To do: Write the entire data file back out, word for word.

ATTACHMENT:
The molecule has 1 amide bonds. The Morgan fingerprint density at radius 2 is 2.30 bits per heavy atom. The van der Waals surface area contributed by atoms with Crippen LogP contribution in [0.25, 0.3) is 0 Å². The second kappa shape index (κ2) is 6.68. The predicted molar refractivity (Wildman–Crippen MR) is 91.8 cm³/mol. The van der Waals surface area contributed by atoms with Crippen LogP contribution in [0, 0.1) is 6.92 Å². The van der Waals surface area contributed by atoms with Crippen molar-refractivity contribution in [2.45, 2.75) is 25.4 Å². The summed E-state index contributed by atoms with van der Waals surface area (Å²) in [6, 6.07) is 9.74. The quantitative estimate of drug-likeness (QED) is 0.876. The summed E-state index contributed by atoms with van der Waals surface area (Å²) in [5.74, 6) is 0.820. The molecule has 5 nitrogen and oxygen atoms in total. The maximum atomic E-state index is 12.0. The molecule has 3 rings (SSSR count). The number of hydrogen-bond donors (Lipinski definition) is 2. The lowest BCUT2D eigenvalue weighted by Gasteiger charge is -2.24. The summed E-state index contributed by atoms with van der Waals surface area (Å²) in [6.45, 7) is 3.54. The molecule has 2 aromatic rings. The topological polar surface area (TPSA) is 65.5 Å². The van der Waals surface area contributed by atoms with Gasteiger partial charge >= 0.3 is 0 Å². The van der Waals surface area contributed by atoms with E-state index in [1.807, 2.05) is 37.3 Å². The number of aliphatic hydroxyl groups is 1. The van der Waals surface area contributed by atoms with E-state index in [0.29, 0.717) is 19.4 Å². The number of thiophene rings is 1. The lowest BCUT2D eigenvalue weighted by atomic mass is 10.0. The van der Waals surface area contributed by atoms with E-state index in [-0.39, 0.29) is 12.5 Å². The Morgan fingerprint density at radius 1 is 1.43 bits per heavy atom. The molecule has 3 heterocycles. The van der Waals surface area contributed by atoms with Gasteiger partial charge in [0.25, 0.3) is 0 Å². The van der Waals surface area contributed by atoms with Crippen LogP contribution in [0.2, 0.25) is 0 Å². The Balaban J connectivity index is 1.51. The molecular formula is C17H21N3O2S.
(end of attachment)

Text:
The molecule has 1 amide bonds. The Morgan fingerprint density at radius 2 is 2.30 bits per heavy atom. The van der Waals surface area contributed by atoms with Crippen LogP contribution in [0.25, 0.3) is 0 Å². The second kappa shape index (κ2) is 6.68. The predicted molar refractivity (Wildman–Crippen MR) is 91.8 cm³/mol. The van der Waals surface area contributed by atoms with Crippen LogP contribution in [0, 0.1) is 6.92 Å². The van der Waals surface area contributed by atoms with Crippen molar-refractivity contribution in [2.45, 2.75) is 25.4 Å². The summed E-state index contributed by atoms with van der Waals surface area (Å²) in [6, 6.07) is 9.74. The quantitative estimate of drug-likeness (QED) is 0.876. The summed E-state index contributed by atoms with van der Waals surface area (Å²) in [5.74, 6) is 0.820. The molecule has 5 nitrogen and oxygen atoms in total. The maximum atomic E-state index is 12.0. The molecule has 3 rings (SSSR count). The number of hydrogen-bond donors (Lipinski definition) is 2. The lowest BCUT2D eigenvalue weighted by Gasteiger charge is -2.24. The summed E-state index contributed by atoms with van der Waals surface area (Å²) in [6.45, 7) is 3.54. The molecule has 2 aromatic rings. The topological polar surface area (TPSA) is 65.5 Å². The van der Waals surface area contributed by atoms with Gasteiger partial charge >= 0.3 is 0 Å². The van der Waals surface area contributed by atoms with E-state index in [1.807, 2.05) is 37.3 Å². The number of aliphatic hydroxyl groups is 1. The van der Waals surface area contributed by atoms with E-state index in [0.29, 0.717) is 19.4 Å². The number of thiophene rings is 1. The lowest BCUT2D eigenvalue weighted by atomic mass is 10.0. The van der Waals surface area contributed by atoms with E-state index in [-0.39, 0.29) is 12.5 Å². The Morgan fingerprint density at radius 1 is 1.43 bits per heavy atom. The molecule has 3 heterocycles. The van der Waals surface area contributed by atoms with Gasteiger partial charge in [0.25, 0.3) is 0 Å². The van der Waals surface area contributed by atoms with Crippen LogP contribution in [0.2, 0.25) is 0 Å². The Balaban J connectivity index is 1.51. The molecular formula is C17H21N3O2S.